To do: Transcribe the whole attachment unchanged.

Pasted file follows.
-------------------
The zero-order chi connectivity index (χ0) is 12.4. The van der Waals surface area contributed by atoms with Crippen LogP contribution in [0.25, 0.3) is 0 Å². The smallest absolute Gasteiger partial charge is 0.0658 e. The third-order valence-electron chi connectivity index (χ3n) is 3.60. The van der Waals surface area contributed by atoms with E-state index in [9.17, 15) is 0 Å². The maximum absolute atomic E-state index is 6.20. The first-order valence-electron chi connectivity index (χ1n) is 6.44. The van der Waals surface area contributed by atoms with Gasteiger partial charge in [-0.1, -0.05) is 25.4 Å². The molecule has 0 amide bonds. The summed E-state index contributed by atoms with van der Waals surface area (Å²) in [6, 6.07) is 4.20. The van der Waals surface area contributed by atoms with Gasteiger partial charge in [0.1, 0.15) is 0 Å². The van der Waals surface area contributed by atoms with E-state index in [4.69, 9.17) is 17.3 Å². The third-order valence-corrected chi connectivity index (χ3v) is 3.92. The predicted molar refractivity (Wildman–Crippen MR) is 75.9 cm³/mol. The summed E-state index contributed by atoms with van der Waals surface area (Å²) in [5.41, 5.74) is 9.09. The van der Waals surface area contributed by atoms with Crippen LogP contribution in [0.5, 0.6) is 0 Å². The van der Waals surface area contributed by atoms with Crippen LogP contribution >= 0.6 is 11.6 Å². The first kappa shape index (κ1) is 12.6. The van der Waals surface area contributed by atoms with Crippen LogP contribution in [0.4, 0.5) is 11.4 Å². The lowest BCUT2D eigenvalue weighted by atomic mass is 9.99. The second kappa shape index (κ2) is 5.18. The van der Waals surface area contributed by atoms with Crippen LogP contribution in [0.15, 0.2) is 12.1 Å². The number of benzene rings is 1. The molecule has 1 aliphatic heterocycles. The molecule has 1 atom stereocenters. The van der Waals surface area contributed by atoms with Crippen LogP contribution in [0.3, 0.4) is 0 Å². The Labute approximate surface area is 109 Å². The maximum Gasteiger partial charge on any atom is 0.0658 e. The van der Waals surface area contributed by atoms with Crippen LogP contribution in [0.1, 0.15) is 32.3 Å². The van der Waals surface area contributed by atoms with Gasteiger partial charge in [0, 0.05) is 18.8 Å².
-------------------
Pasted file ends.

The zero-order chi connectivity index (χ0) is 12.4. The van der Waals surface area contributed by atoms with Crippen LogP contribution in [0.25, 0.3) is 0 Å². The smallest absolute Gasteiger partial charge is 0.0658 e. The third-order valence-electron chi connectivity index (χ3n) is 3.60. The van der Waals surface area contributed by atoms with E-state index in [9.17, 15) is 0 Å². The maximum absolute atomic E-state index is 6.20. The first-order valence-electron chi connectivity index (χ1n) is 6.44. The van der Waals surface area contributed by atoms with Gasteiger partial charge in [-0.1, -0.05) is 25.4 Å². The molecule has 0 amide bonds. The summed E-state index contributed by atoms with van der Waals surface area (Å²) in [6, 6.07) is 4.20. The van der Waals surface area contributed by atoms with Gasteiger partial charge in [0.1, 0.15) is 0 Å². The van der Waals surface area contributed by atoms with E-state index in [4.69, 9.17) is 17.3 Å². The third-order valence-corrected chi connectivity index (χ3v) is 3.92. The predicted molar refractivity (Wildman–Crippen MR) is 75.9 cm³/mol. The summed E-state index contributed by atoms with van der Waals surface area (Å²) in [5.41, 5.74) is 9.09. The van der Waals surface area contributed by atoms with Crippen LogP contribution in [0.5, 0.6) is 0 Å². The van der Waals surface area contributed by atoms with Crippen LogP contribution >= 0.6 is 11.6 Å². The first kappa shape index (κ1) is 12.6. The van der Waals surface area contributed by atoms with Crippen LogP contribution in [0.4, 0.5) is 11.4 Å². The lowest BCUT2D eigenvalue weighted by atomic mass is 9.99. The second kappa shape index (κ2) is 5.18. The van der Waals surface area contributed by atoms with Crippen LogP contribution in [0.15, 0.2) is 12.1 Å². The number of benzene rings is 1. The molecule has 1 aliphatic heterocycles. The molecule has 1 atom stereocenters. The van der Waals surface area contributed by atoms with Crippen LogP contribution in [0.3, 0.4) is 0 Å². The Labute approximate surface area is 109 Å². The maximum Gasteiger partial charge on any atom is 0.0658 e. The van der Waals surface area contributed by atoms with Crippen LogP contribution in [0.1, 0.15) is 32.3 Å². The van der Waals surface area contributed by atoms with Gasteiger partial charge in [0, 0.05) is 18.8 Å².